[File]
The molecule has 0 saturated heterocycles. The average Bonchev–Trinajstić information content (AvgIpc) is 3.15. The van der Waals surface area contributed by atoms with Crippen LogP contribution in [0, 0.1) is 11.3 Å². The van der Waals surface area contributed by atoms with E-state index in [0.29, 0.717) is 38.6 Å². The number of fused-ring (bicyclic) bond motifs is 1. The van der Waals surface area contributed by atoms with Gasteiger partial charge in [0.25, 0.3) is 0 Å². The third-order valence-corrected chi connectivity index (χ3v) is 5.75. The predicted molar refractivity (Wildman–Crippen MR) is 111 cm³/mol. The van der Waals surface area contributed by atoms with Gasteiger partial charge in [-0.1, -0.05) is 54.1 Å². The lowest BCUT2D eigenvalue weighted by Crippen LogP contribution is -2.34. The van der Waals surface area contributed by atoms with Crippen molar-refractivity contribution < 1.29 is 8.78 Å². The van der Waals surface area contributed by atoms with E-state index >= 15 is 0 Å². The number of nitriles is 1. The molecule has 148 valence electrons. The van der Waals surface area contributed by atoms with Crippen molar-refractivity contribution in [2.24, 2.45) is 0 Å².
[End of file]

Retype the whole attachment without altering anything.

The molecule has 0 saturated heterocycles. The average Bonchev–Trinajstić information content (AvgIpc) is 3.15. The van der Waals surface area contributed by atoms with Crippen LogP contribution in [0, 0.1) is 11.3 Å². The van der Waals surface area contributed by atoms with E-state index in [0.29, 0.717) is 38.6 Å². The number of fused-ring (bicyclic) bond motifs is 1. The van der Waals surface area contributed by atoms with Gasteiger partial charge in [0.25, 0.3) is 0 Å². The third-order valence-corrected chi connectivity index (χ3v) is 5.75. The predicted molar refractivity (Wildman–Crippen MR) is 111 cm³/mol. The van der Waals surface area contributed by atoms with Gasteiger partial charge in [-0.1, -0.05) is 54.1 Å². The lowest BCUT2D eigenvalue weighted by Crippen LogP contribution is -2.34. The van der Waals surface area contributed by atoms with Crippen molar-refractivity contribution < 1.29 is 8.78 Å². The van der Waals surface area contributed by atoms with E-state index >= 15 is 0 Å². The number of nitriles is 1. The molecule has 148 valence electrons. The van der Waals surface area contributed by atoms with Crippen molar-refractivity contribution in [2.24, 2.45) is 0 Å².